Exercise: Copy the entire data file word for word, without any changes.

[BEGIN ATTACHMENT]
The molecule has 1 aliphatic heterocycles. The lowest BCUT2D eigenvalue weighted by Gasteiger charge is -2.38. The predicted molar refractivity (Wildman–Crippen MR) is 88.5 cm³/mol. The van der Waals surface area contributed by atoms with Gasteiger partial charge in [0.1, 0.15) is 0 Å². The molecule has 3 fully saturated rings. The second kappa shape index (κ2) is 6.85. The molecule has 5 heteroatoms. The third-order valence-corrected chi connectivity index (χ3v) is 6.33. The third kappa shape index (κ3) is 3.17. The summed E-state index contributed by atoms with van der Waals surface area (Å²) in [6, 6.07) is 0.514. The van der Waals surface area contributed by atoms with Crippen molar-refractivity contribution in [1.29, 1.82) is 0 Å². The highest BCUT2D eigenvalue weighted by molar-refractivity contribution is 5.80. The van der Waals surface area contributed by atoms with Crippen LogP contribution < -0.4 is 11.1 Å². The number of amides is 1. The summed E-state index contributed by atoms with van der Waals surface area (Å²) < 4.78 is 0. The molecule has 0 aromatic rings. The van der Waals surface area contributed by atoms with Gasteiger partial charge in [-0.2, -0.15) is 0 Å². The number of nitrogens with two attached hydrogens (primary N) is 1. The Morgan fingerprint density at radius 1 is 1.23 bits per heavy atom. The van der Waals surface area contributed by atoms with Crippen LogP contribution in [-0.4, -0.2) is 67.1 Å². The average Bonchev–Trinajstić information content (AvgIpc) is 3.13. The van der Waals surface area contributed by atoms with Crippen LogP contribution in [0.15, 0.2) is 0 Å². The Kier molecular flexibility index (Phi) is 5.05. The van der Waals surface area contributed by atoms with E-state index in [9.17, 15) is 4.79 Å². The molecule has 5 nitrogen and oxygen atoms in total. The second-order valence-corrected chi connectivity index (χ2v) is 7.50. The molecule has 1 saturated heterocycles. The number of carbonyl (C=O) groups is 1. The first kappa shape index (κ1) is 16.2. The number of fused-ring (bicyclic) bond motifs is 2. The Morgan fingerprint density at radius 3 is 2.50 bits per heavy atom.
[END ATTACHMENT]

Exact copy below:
The molecule has 1 aliphatic heterocycles. The lowest BCUT2D eigenvalue weighted by Gasteiger charge is -2.38. The predicted molar refractivity (Wildman–Crippen MR) is 88.5 cm³/mol. The van der Waals surface area contributed by atoms with Gasteiger partial charge in [0.1, 0.15) is 0 Å². The molecule has 3 fully saturated rings. The second kappa shape index (κ2) is 6.85. The molecule has 5 heteroatoms. The third-order valence-corrected chi connectivity index (χ3v) is 6.33. The third kappa shape index (κ3) is 3.17. The summed E-state index contributed by atoms with van der Waals surface area (Å²) in [6, 6.07) is 0.514. The van der Waals surface area contributed by atoms with Crippen molar-refractivity contribution in [1.29, 1.82) is 0 Å². The highest BCUT2D eigenvalue weighted by molar-refractivity contribution is 5.80. The van der Waals surface area contributed by atoms with Crippen LogP contribution < -0.4 is 11.1 Å². The number of amides is 1. The summed E-state index contributed by atoms with van der Waals surface area (Å²) < 4.78 is 0. The molecule has 0 aromatic rings. The van der Waals surface area contributed by atoms with Gasteiger partial charge in [-0.2, -0.15) is 0 Å². The number of nitrogens with two attached hydrogens (primary N) is 1. The Morgan fingerprint density at radius 1 is 1.23 bits per heavy atom. The van der Waals surface area contributed by atoms with Crippen LogP contribution in [-0.4, -0.2) is 67.1 Å². The average Bonchev–Trinajstić information content (AvgIpc) is 3.13. The van der Waals surface area contributed by atoms with Crippen LogP contribution in [0.15, 0.2) is 0 Å². The Kier molecular flexibility index (Phi) is 5.05. The van der Waals surface area contributed by atoms with E-state index in [9.17, 15) is 4.79 Å². The molecule has 5 nitrogen and oxygen atoms in total. The second-order valence-corrected chi connectivity index (χ2v) is 7.50. The molecule has 1 saturated heterocycles. The number of carbonyl (C=O) groups is 1. The first kappa shape index (κ1) is 16.2. The number of fused-ring (bicyclic) bond motifs is 2. The Morgan fingerprint density at radius 3 is 2.50 bits per heavy atom.